Before we head to our Russian list of nouns, there are some grammar rules you need to be aware of. Trust us when we say that you’ll be able to learn Russian nouns a lot more painlessly once you have these down and understand how Russian nouns change. In turn, this will make your future Russian nouns lessons so much easier and you’ll be speaking perfect Russian a whole lot quicker!

1- Russian Grammatical Gender


The first thing that you need to know about Russian nouns, before we get to our list of the 100 most common Russian nouns, is that every one of them has a gender: masculine, feminine, or neuter. You’ll avoid a lot of difficulties with the Russian declension of nouns if you pay attention to what gender the new noun is while learning it.

Sometimes, the gender will be easy to remember: мама (mama), or “mom,” is feminine, and папа (papa), or “dad,” is masculine. But sometimes it will get tricky: окно (okno), meaning “window,” is neuter, while дверь (dver’), meaning “door,” is feminine. Why?

You can use your imagination to create an explanation that will help you remember better. Maybe дверь (dver’) is feminine because in old times, Russian girls put beautiful ornaments on them, or because once you enter the door the women’s realm begins. The crazier your imagination works, the better you’ll remember. ;)

Besides gender, Russian nouns can be plural and singular, like in English. Further, some nouns only have a plural form, such as the word деньги (den’gi), or “money.”

2- Russian Noun Cases


The next thing that you should know in order to put nouns in Russian sentences correctly is that they have grammatical cases. Instead of learning the name of all the Russian nouns cases by heart, just try to understand them—then you’ll make a great step toward the innate feeling of Russian language grammar.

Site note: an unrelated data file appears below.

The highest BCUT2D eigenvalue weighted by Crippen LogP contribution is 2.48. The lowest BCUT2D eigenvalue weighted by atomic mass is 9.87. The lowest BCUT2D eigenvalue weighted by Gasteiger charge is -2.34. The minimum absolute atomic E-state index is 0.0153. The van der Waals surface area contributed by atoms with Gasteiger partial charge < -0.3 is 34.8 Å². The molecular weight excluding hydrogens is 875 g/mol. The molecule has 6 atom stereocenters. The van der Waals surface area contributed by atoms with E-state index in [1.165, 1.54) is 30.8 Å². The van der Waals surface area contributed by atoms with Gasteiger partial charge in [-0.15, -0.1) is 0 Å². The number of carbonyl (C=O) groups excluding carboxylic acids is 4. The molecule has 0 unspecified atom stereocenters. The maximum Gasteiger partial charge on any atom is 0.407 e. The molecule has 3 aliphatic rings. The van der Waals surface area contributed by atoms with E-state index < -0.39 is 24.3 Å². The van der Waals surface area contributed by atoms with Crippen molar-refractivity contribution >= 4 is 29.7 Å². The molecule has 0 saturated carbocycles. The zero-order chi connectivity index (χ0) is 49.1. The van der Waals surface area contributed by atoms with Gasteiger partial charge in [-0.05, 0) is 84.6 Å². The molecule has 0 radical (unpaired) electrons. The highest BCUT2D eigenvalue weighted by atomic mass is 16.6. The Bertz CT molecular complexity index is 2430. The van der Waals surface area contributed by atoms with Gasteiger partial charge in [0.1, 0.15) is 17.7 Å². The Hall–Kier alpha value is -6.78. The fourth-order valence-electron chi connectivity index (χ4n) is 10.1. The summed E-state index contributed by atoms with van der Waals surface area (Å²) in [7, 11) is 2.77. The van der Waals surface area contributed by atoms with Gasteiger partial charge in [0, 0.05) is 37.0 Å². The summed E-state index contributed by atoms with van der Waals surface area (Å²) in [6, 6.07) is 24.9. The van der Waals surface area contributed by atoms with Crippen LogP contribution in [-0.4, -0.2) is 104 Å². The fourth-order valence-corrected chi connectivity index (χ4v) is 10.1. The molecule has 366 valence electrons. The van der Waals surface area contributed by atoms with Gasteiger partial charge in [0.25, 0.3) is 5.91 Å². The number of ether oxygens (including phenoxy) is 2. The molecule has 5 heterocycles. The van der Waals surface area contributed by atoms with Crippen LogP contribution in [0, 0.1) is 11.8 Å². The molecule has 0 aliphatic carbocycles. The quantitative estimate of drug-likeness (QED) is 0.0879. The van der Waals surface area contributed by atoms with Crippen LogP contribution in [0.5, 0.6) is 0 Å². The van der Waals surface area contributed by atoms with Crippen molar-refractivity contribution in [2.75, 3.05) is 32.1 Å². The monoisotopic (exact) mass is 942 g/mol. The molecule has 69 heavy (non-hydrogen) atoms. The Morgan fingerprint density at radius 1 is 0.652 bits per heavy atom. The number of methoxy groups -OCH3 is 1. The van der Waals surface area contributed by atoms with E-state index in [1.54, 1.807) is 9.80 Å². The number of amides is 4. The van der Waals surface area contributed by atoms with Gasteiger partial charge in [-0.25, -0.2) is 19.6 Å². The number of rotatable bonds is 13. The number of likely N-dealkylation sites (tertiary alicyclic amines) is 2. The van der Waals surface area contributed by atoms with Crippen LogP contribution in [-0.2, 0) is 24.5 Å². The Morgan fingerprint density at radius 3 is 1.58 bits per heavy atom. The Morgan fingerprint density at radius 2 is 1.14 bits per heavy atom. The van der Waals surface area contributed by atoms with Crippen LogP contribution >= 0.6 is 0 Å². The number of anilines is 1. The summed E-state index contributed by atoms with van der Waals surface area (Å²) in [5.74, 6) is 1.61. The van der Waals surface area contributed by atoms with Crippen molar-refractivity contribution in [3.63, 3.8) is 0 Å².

Here are the Russian cases of nouns, with explanations and examples:

1. Nominative case. This is the main noun in a sentence, the noun that is doing something. You can practice finding nominative nouns in English sentences:

    – A cat is playing with a mouse. (Answer: Cat.)
    – An apple is on the table. (Answer: Apple.)

    Though the apple here isn’t actually doing anything, the verb “is,” in this case, is still a verb, so the case of “apple” will be nominative.


Now, try to find a nominative case noun in a Russian sentence :
    Мама любит меня ( lyubit menya) — “Mom loves me.”
    Папа работает (Papa rabotayet) — “Dad works.”


2. Genitive case. In English, this case is usually shown with the possessive ending -s. But the Russian language has made a special case for it. Once you see that something belongs to someone in a sentence, then the noun in that Russian phrase should be in the genitive case. Look at the examples:

    Это книга Маши (Eto kniga Mashi) — “This is the book of Masha.”

    Маша (Masha) is a very common Russian girls’ name. The book belongs to Masha, which is why her name is in the genitive case.

    У сестры есть собака (U sestry yest’ sobaka) — “(My) sister has a dog.”

    You’re probably wondering how to distinguish the nominative and genitive cases here. Well, there’s a small trick: The nominative case never has a preposition, but the genitive case, like the one here, sometimes does have ne.


3. Dative case. This case is used when something is given, thrown, read, etc. to a noun. In English, this is usually expressed with the article “to”:

    Папа читает книгу сыну (Papa chitayet knigu synu) — “Dad is reading a book to (his) son.”

    Here, the word “son” is in the dative case.